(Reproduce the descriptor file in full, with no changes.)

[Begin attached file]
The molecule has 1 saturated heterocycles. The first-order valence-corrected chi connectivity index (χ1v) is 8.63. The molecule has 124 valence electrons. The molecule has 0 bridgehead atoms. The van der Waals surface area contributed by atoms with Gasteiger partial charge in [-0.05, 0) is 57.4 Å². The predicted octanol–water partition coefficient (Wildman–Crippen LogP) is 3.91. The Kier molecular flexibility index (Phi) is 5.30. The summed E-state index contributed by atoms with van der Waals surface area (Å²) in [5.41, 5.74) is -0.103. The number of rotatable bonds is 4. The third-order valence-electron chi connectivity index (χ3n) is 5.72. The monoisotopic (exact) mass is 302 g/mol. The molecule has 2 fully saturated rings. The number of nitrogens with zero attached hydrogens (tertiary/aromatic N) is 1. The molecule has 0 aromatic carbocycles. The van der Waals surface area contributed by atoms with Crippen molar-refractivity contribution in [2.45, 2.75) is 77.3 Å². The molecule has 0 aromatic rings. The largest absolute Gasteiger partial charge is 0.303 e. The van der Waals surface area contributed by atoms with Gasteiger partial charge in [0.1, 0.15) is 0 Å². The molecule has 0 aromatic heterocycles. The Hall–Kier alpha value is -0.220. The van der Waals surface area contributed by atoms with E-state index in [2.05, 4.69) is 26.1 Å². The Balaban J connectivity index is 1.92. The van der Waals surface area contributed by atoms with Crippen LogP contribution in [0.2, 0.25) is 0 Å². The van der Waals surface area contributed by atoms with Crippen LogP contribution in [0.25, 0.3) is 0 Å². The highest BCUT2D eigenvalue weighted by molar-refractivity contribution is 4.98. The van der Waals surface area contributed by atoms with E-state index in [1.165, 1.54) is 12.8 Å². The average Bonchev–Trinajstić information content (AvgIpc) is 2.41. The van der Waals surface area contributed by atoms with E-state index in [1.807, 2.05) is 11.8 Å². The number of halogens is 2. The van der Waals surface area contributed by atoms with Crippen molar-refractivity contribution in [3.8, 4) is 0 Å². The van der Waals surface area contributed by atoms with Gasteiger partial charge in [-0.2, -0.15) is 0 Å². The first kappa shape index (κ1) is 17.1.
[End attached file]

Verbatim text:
The molecule has 1 saturated heterocycles. The first-order valence-corrected chi connectivity index (χ1v) is 8.63. The molecule has 124 valence electrons. The molecule has 0 bridgehead atoms. The van der Waals surface area contributed by atoms with Gasteiger partial charge in [-0.05, 0) is 57.4 Å². The predicted octanol–water partition coefficient (Wildman–Crippen LogP) is 3.91. The Kier molecular flexibility index (Phi) is 5.30. The summed E-state index contributed by atoms with van der Waals surface area (Å²) in [5.41, 5.74) is -0.103. The number of rotatable bonds is 4. The third-order valence-electron chi connectivity index (χ3n) is 5.72. The monoisotopic (exact) mass is 302 g/mol. The molecule has 2 fully saturated rings. The number of nitrogens with zero attached hydrogens (tertiary/aromatic N) is 1. The molecule has 0 aromatic carbocycles. The van der Waals surface area contributed by atoms with Crippen molar-refractivity contribution in [2.45, 2.75) is 77.3 Å². The molecule has 0 aromatic rings. The largest absolute Gasteiger partial charge is 0.303 e. The van der Waals surface area contributed by atoms with Gasteiger partial charge in [0.1, 0.15) is 0 Å². The molecule has 0 aromatic heterocycles. The Hall–Kier alpha value is -0.220. The van der Waals surface area contributed by atoms with E-state index in [2.05, 4.69) is 26.1 Å². The Balaban J connectivity index is 1.92. The van der Waals surface area contributed by atoms with Crippen LogP contribution in [0.2, 0.25) is 0 Å². The van der Waals surface area contributed by atoms with Crippen LogP contribution in [0.25, 0.3) is 0 Å². The highest BCUT2D eigenvalue weighted by molar-refractivity contribution is 4.98. The van der Waals surface area contributed by atoms with E-state index in [1.165, 1.54) is 12.8 Å². The average Bonchev–Trinajstić information content (AvgIpc) is 2.41. The van der Waals surface area contributed by atoms with E-state index in [1.807, 2.05) is 11.8 Å². The number of halogens is 2. The van der Waals surface area contributed by atoms with Crippen molar-refractivity contribution in [3.8, 4) is 0 Å². The van der Waals surface area contributed by atoms with Gasteiger partial charge in [-0.2, -0.15) is 0 Å². The first kappa shape index (κ1) is 17.1.